Sid P., Washington – $100
Ken G., Nevada – $100
Brad T., Wisconsin – $100
Tom M., Virginia – $100
Kathy F., New Jersey – $100
John M., Massachusetts – $100
Mike M., California – $100
Carol R., Texas – $100
James D., Georgia – $100
Martha B., New Jersey – $100
Kerry B., Pennsylvania – $100
Exhaust Note #30: It’s the 1970s All Over Again! Or Is It?0
Is there no end to the bad news this year? Mortgage crisis. Sky-high fuel prices. Financial institutions dropping like flies. A steadily warming planet. And of course, rapidly declining auto sales. The last time things were this bad, disco was in, aesthetics and design were taking a huge leap backwards, and we were all driving ugly, emasculated, smog-controlled cars that were a sad echo of the fast and passionately styled cars of just a few short years past. Yes people, I’m talking about the 1970s, an era that Jalopnik.com, one of our favorite fellow automotive blogs, refers to as the Malaise Era.
With the state of things these days and the accompanying pessimism, it sure feels like the 1970s. Maybe our fashion isn’t as bad, but then again in the next couple of decades we might look back in horror at what we thought was cool in the first decade of the 21st century. I even have a theory that the sad state of affairs is driving everything retro today as people yearn for happier times. This is true for a whole lot of things from movies (notice how many flicks these days are remakes of old movies, as if no one was creative enough to come up with new storylines?) to fashion (big aviator glasses and mustaches are back) to design (Verner Panton’s super seventies living spaces seem so new again).
Actually, when it comes to the state of automotive progress, maybe things aren’t so bad. In fact, we might be on the cusp of the next big thing. Back in the 1970s, a combination of high fuel prices and new emissions regulations resulted in cars with awful drivability, poor reliability, and no power. Today, we’ve already got hybrids that demand no sacrifice in performance and proven clock-like reliability. We’ve got extended range electric vehicles (that have gasoline engines that allow them the flexibility to be used as normal cars if necessary) coming from GM and Chrysler within the next couple of years. And several manufacturers have operational test fleets of vehicles powered by alternate forms of energy. And right now, we have large mainstream family cars like the Toyota Camry that will do over 30 miles per gallon on the highway while providing better acceleration than just about any “muscle car” from the 1970s.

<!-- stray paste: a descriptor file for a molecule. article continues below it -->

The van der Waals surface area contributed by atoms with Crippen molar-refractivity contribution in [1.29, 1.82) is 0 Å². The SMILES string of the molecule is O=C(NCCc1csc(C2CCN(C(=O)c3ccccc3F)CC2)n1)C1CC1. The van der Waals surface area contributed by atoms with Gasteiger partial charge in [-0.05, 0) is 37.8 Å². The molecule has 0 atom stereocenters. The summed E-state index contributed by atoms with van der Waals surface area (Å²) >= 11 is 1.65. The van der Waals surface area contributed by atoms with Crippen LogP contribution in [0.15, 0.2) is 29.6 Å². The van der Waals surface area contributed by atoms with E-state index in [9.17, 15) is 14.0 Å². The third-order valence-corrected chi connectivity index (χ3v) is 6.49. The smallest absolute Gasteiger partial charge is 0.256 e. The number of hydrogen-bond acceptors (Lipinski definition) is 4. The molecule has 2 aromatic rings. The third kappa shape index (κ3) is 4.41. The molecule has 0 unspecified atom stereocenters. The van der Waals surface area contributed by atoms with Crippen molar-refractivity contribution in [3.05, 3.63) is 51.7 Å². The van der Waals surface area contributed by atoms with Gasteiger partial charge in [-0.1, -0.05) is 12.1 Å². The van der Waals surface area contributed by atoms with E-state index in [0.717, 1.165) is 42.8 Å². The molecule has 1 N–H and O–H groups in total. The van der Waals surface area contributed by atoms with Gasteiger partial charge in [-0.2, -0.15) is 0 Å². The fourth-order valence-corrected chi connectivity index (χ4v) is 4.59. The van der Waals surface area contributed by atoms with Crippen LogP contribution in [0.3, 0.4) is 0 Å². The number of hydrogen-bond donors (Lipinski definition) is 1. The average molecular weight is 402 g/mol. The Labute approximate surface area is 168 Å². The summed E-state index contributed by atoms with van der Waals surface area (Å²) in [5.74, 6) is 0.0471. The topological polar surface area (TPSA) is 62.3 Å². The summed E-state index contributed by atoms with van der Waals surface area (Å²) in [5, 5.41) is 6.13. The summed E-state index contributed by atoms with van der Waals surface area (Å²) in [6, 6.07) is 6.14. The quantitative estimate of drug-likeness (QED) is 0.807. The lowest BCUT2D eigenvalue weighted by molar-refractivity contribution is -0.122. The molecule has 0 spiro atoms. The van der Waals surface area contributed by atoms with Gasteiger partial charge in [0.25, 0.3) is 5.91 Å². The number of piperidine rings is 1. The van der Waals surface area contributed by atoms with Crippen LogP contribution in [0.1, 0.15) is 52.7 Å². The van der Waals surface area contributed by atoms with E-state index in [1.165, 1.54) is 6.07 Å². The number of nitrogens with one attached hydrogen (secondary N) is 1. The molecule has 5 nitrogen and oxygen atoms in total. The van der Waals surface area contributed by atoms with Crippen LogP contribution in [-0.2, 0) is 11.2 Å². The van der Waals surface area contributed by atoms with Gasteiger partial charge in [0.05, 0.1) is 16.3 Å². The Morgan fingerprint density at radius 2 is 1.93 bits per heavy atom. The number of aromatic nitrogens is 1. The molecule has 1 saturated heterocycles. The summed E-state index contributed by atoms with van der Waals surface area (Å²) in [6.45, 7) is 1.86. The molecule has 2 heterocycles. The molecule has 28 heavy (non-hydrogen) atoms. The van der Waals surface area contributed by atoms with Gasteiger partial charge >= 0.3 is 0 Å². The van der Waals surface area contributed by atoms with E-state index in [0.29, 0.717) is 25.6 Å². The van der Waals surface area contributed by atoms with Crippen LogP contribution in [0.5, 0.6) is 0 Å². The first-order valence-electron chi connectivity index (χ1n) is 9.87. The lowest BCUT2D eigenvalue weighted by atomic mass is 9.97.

None of these are likely the long term answer to our energy and transportation problems, but at least many of them are practical and viable shorter term solutions that don’t ask the user to make unreasonable sacrifices. That certainly wasn’t the case in the 1970s.
So maybe we don’t have to be so pessimistic, at least not when it comes to the automobile. Things will probably be a lot better this time around for those of us that love cars. I’m thinking that at least from an automotive sense, we’re better equipped this time to not only ensure that the automotive state of the art won’t go backwards, but in fact truly move forward towards a better and brighter future.
Good stuff, then. Now about the return of 1970s fashion…I’m still not so sure about that one.